Thursday, 31 December 2015

Spiced Pigeon with Ale and Artichokes

Would you like some more Historic Heston dishes? Of course you would! I really should seek professional help for what's becoming a full blown addiction to Blumenthal's recipe's from Dinner but it just cant be helped. I still keep meaning to visit this restaurant who's dishes I can't stop replicating, hopefully one day in the not too distant future.

So what's on the menu today? Well to accompany the Wassailing dish I decided to go with a starter of Spiced Pigeon with Ale and Artichokes. Beginning originally as two dishes joined together to create squab pigeon cooked sous-vide in a sauce of reduced pigeon stock, spices and ale with a garnish of braised artichokes, thyme, rocket, low-acidulated onions and spice salt.

It made sense to do this dish as I had spice salt and duck stock left from the Powdered Duck recipe with only the garnishes to worry about. The starting point was figuring out how to get into a globe artichoke. Many stories out there indicate that artichokes are a bastard to deal with, a kind of thistle that relish the chance to go brown the moment the surface area is exposed to the air. I didn't think they were too bad in the end. After peeling back the outer leaves and chopping around half the top and stem away it's critical to have a sliced lemon on standby to rub over any exposed areas.
Artichoke prep

With the leaves cut away you can see a fuzzy kind of ball in the centre known as the choke. A teaspoon scraping the indentation where the choke sit's until you see bright white flesh staring back at you completes the preparation. Sling it in water combined with citric acid and lemon juice to keep the colour and your artichokes are ready for the vegetable braising liquid.

The artichokes cook in the liquid (I was being lazy and used Knorr vegetable stock pot infused with thyme) at 90C for an hour. While that was going on it's onto the pigeons and the pigeon sauce.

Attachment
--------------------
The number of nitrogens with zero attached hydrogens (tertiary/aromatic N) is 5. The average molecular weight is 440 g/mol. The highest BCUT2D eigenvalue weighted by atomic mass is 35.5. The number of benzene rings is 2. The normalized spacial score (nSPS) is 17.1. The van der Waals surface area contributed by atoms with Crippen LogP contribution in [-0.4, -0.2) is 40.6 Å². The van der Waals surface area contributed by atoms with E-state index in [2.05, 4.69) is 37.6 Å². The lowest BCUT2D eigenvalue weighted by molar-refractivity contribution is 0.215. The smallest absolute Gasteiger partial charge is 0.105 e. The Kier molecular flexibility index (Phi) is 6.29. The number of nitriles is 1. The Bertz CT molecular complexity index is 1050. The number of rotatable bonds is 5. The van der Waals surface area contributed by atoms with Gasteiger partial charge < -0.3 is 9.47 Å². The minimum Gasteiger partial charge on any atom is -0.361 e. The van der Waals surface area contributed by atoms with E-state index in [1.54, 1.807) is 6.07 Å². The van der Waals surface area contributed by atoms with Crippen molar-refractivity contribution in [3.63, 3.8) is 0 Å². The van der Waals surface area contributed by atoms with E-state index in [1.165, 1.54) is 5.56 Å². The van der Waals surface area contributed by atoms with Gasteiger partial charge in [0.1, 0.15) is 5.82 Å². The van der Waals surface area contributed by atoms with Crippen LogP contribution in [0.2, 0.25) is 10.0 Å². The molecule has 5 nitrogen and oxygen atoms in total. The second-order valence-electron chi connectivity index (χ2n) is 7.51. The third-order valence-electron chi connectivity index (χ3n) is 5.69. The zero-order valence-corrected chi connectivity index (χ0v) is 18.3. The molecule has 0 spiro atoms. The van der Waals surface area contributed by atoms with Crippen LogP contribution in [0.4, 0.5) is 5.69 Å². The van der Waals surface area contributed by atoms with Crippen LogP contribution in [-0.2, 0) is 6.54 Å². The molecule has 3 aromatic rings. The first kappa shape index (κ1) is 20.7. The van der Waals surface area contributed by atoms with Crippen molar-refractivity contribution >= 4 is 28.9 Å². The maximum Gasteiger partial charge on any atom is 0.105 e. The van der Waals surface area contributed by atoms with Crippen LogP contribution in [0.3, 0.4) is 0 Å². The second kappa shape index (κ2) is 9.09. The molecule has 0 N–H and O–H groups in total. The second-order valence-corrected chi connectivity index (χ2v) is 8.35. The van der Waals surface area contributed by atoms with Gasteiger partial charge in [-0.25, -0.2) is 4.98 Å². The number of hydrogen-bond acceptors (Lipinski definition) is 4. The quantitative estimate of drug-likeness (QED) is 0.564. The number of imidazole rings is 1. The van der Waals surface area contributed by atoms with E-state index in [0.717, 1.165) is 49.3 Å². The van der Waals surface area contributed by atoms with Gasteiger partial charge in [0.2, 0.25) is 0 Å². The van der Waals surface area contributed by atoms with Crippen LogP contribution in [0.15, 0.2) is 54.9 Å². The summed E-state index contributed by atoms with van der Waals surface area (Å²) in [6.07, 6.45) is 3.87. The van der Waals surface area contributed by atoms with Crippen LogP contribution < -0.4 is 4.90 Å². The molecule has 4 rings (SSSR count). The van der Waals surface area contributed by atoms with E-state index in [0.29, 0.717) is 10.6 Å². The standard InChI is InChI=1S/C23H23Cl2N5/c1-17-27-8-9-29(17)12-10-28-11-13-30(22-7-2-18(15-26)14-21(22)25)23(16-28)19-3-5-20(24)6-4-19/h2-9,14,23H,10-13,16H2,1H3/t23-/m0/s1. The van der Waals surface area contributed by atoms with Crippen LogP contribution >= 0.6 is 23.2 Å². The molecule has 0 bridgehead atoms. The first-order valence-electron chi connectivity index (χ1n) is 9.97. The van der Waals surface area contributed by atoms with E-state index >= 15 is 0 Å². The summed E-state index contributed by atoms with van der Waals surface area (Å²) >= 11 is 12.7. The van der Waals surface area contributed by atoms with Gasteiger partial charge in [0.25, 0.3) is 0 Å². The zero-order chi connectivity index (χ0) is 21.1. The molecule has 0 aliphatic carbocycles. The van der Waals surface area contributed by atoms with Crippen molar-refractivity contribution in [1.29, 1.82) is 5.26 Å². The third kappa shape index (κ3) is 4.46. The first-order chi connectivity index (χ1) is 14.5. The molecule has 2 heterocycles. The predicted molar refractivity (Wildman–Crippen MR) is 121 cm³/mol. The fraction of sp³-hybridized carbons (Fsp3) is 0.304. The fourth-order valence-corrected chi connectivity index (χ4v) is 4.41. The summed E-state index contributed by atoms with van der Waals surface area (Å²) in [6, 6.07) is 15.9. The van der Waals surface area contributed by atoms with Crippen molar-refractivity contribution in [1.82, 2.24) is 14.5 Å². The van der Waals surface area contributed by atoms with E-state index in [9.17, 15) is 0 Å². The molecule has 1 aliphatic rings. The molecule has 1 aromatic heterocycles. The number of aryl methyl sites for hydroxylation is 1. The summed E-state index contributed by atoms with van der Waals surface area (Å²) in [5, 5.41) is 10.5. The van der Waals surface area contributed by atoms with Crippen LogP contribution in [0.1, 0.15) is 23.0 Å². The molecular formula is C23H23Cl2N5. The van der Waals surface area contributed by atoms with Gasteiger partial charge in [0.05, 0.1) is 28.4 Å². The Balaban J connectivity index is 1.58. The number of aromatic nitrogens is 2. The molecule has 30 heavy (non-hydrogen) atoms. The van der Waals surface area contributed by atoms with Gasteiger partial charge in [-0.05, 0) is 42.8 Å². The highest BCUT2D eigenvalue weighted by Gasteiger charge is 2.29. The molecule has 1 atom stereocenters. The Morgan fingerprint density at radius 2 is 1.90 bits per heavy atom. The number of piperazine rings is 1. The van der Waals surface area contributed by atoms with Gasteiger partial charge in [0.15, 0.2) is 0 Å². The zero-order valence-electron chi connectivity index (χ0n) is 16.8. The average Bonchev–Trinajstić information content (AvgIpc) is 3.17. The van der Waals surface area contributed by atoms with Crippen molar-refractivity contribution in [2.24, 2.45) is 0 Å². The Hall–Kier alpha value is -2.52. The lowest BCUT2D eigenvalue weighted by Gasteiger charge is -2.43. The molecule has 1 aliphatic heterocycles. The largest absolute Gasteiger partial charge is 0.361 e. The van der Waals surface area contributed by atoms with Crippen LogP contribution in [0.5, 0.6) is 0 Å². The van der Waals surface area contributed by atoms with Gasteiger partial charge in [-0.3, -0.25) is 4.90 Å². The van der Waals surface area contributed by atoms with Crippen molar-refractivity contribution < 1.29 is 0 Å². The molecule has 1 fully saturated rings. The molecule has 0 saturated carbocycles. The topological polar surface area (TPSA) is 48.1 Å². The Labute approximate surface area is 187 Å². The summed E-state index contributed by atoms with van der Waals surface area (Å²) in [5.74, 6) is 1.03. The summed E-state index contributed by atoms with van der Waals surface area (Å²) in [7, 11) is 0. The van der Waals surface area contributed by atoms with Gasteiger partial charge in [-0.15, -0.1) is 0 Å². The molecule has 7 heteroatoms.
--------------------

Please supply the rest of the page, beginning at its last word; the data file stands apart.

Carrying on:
The recipe asks for squab but they are few and far between round my way. Wood pigeon is plentiful and a good price so I opted for these, cutting the breasts off the carcass and sealing in a sous-vide bag to be cooked at 60C for 10 minutes. The carcasses I roasted in the oven at 220C for around 15 minutes and placed into the duck stock to infuse the pigeon flavour.

Prepared Pigeon

Stock then gets reduced until dark and passed through a sieve onto toasted spices (coriander seeds, star anise and black peppercorns) and left to infuse for 20 minutes. After passing again through a cloth for optimum smoothness, the sauce is finished with a splash of ale.

Last major component is the low-acyl onions, on the dish in the restaurant the appear as regular sliced onions but on the recommended method it appears to lean more towards baby peeled onions done in a rich-pickled style. I went for the sliced option, lacing them in butter and cooking until soft. Once soft the onions are sieved to remove the excess fat with salt and white wine vinegar added.
Pigeon sauce and spice infusion

The braising liquor from the artichokes then gets reduced and the onions added along with fresh rocket. This was absolutely delicious, a great combination of flavour.

A quick flash in the pan of the artichokes and pigeon breasts and all was ready to plate. I didn't bother with the buerre noisette for the sake of another pan.
Low-acidulated onions

With the onions forming the base you just alternate the pigeon and artichokes garnishing with the rocket and spice salt with the sauce over the pigeon.
The final plate

Rather predictably this is delicious, everything works, the lightness of the sauce (a rarity for Blumenthal) is perfect with the richness coming from the pigeon and the onions. The rocket adds freshness and crunch with the artichokes soft and delicious from the braising. Its a brilliant starter.

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